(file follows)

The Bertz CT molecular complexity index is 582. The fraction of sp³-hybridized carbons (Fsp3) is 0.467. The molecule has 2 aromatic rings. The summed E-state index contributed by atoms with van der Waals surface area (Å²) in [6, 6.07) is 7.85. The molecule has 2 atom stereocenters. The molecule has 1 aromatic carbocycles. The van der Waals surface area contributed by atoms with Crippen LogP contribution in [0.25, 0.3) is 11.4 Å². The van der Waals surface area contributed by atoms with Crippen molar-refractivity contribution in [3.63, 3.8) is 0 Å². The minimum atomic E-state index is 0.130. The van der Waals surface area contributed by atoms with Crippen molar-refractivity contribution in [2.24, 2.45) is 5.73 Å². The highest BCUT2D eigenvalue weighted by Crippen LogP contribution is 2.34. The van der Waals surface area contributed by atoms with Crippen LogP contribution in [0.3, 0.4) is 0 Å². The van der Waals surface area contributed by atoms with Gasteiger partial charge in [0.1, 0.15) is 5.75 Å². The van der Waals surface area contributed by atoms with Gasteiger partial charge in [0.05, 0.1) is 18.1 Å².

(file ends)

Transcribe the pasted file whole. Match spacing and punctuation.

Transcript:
The Bertz CT molecular complexity index is 582. The fraction of sp³-hybridized carbons (Fsp3) is 0.467. The molecule has 2 aromatic rings. The summed E-state index contributed by atoms with van der Waals surface area (Å²) in [6, 6.07) is 7.85. The molecule has 2 atom stereocenters. The molecule has 1 aromatic carbocycles. The van der Waals surface area contributed by atoms with Crippen LogP contribution in [0.25, 0.3) is 11.4 Å². The van der Waals surface area contributed by atoms with Crippen molar-refractivity contribution in [3.63, 3.8) is 0 Å². The minimum atomic E-state index is 0.130. The van der Waals surface area contributed by atoms with Crippen molar-refractivity contribution in [2.24, 2.45) is 5.73 Å². The highest BCUT2D eigenvalue weighted by Crippen LogP contribution is 2.34. The van der Waals surface area contributed by atoms with Crippen LogP contribution in [0.3, 0.4) is 0 Å². The van der Waals surface area contributed by atoms with Gasteiger partial charge in [0.1, 0.15) is 5.75 Å². The van der Waals surface area contributed by atoms with Gasteiger partial charge in [0.05, 0.1) is 18.1 Å².